Cooking with kids can be fun, but also intimidating. Here are my best tips for making time in the kitchen with kids stress-free and enjoyable!
My kids love to help me in the kitchen. Since they are young (1.5 and 4) I wouldn’t say it’s particularly helpful, but it is fun to get to share my love of preparing food with them and get them excited about it too.
At first glance cooking with a toddler sounds like a big hassle and an even bigger mess. While both of those things can be true, it’s not always the case. As someone who loves cookbooks, is obsessed with her instant pot and in general spends a lot of time in the kitchen (both with and without my kids), I assure you it can be fun and rewarding activity for you and the kids. If the idea of cooking with your littles sound like something you’d like to do, but you aren’t sure where to begin, this is for you.
Why Include Your Kids?
You may be wondering why you should even bother bringing your kids into the kitchen. Let’s start with the obvious – it’s a really great way to spend time with them. Personally, I’m not fond of traditional methods of playing with my kids (I wrote all about that here), but cooking with them is something I genuinely love. My kids are quite curious and like when they get to help – even with the smallest of tasks, so cooking tends to check both of those boxes. Not to mention the kitchen is full of so many textures, smells and sounds, which makes cooking a great sensory activity. They also learn things like how to listen and directions, completing tasks in a certain order, reading recipes and even a little math. One of the biggest benefits I’ve found is that it makes my kids a little less picky. When they take the time to help prepare the food, they are usually even more excited to eat it and show off their work.
My Secrets For Success
Cooking with the kids for the first time can be a little intimidating but here’s a few things I’ve learned along the way:
- Embrace the mess. Repeat after me: “Cooking with my kids will be messy”. There is no way around it. Flour will be everywhere, things will get spilled, stuff will get sticky – it’s just part of the program. The important thing is to be prepared for it and stay chill about the mess (and maybe be ready with a change of clothes for after).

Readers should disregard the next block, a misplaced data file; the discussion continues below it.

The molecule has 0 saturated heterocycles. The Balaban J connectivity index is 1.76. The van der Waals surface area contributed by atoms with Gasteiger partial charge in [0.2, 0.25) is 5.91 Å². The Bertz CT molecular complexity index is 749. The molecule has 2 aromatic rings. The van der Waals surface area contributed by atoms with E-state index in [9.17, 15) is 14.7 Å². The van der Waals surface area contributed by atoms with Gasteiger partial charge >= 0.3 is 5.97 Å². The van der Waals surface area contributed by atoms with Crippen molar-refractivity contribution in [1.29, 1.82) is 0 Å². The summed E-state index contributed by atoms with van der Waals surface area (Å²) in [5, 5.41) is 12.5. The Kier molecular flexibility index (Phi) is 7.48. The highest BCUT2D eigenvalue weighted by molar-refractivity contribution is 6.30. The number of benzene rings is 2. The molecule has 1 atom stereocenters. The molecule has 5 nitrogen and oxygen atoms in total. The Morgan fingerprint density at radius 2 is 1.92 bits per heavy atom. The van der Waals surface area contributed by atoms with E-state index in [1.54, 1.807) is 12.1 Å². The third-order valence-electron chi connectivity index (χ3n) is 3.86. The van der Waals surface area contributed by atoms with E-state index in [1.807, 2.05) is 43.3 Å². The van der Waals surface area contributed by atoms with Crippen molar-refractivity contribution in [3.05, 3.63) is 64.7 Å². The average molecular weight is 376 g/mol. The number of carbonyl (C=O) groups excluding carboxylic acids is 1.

- Know it will take forever. Go into it knowing that whatever you guys make, it will take a while – and I mean significantly longer than it would if you did it solo. Be ready for things to move at a slower pace. Having your kids help make dinner when you need it on the table in less than 30 minutes is just setting yourself up for failure.
- Make sure your head is in the game. Don’t bring them in to help on days where your patience is running thin or you’re on a time crunch. Instead tackle it when you have a leisurely afternoon at home or you’re stuck inside on a rainy day (because who doesn’t love rainy day baking?)
- Be clear on the rules. Everyone will have different rules in their kitchen, but it’s important to establish them early on – especially those related to safety. Some rules we have in my kitchen when cooking together are things like:
- Washing our hands – before we start, if we touch something that isn’t for cooking and if they are messy. I’ve got a couple of great hand washers.
- No fingers in our mouths – this one is hard for my little ones so we end up washing our hands pretty frequently.
- Wait for directions – this one is partially for safety and partially because I’ve had some crazy things go into cookie dough while baking with my toddler
- Don’t touch Mom’s knife – for obvious reasons they aren’t allowed to touch the big knives
- Include them in the cleanup. Cooking isn’t just about the preparation, there’s also a ton of clean up. If the kids fling flour onto the floor, you bet they are helping wipe it up it up when we are done. Same goes for spills. Having towels close by before you start is a huge help.
- Give them age appropriate tasks. This will vary hugely based on age and skill, but making sure they have a task that is doable and fun is the key. When they start off they might make a huge mess when stirring flour in a bowl or pouring ingredients, but the more they do it they will get better and more confident. I recommend starting with small easy tasks and adding more on as they perfect those. My 4 year old loves trying to crack eggs and gets better each time we do it.
- Start them early. Don’t be afraid to bring your toddler into the kitchen with you – there is always some task they can help with (even if it’s hand over hand pouring and mixing). I got both of my kids started with helping between 12-18 months. And on the flip side, it’s never too late to get them involved, so don’t shy away if you have older kids too.
- Keep it fun. This might be the most import tip! It should be an enjoyable experience for everyone. Let the kids help decide what to make, let them sneak a chocolate chip or two, put on some music, laugh a little and have a good time!